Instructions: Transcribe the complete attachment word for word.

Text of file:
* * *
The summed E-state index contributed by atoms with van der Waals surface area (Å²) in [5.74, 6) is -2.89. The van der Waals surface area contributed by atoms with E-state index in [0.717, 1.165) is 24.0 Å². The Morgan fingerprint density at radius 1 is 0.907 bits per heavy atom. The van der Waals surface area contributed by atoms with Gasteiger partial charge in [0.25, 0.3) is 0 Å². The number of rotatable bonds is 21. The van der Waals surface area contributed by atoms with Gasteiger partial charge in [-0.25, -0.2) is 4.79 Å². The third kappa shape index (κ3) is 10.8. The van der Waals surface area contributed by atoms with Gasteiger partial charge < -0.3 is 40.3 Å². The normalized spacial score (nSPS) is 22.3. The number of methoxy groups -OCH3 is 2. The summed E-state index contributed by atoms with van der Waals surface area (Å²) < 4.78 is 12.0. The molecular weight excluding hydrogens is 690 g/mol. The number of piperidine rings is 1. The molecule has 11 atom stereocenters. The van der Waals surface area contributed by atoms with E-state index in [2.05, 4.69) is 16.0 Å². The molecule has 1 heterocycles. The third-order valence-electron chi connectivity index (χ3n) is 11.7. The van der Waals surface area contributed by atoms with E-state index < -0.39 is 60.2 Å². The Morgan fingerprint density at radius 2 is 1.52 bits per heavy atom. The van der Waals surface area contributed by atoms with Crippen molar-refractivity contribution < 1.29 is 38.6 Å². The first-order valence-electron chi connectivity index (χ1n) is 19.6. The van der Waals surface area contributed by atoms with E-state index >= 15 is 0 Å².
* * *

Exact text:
The summed E-state index contributed by atoms with van der Waals surface area (Å²) in [5.74, 6) is -2.89. The van der Waals surface area contributed by atoms with E-state index in [0.717, 1.165) is 24.0 Å². The Morgan fingerprint density at radius 1 is 0.907 bits per heavy atom. The van der Waals surface area contributed by atoms with Gasteiger partial charge in [0.25, 0.3) is 0 Å². The number of rotatable bonds is 21. The van der Waals surface area contributed by atoms with Gasteiger partial charge in [-0.25, -0.2) is 4.79 Å². The third kappa shape index (κ3) is 10.8. The van der Waals surface area contributed by atoms with Gasteiger partial charge < -0.3 is 40.3 Å². The normalized spacial score (nSPS) is 22.3. The number of methoxy groups -OCH3 is 2. The summed E-state index contributed by atoms with van der Waals surface area (Å²) < 4.78 is 12.0. The molecular weight excluding hydrogens is 690 g/mol. The number of piperidine rings is 1. The molecule has 11 atom stereocenters. The van der Waals surface area contributed by atoms with E-state index in [2.05, 4.69) is 16.0 Å². The molecule has 1 heterocycles. The third-order valence-electron chi connectivity index (χ3n) is 11.7. The van der Waals surface area contributed by atoms with E-state index < -0.39 is 60.2 Å². The Morgan fingerprint density at radius 2 is 1.52 bits per heavy atom. The van der Waals surface area contributed by atoms with Crippen molar-refractivity contribution < 1.29 is 38.6 Å². The first-order valence-electron chi connectivity index (χ1n) is 19.6. The van der Waals surface area contributed by atoms with E-state index >= 15 is 0 Å².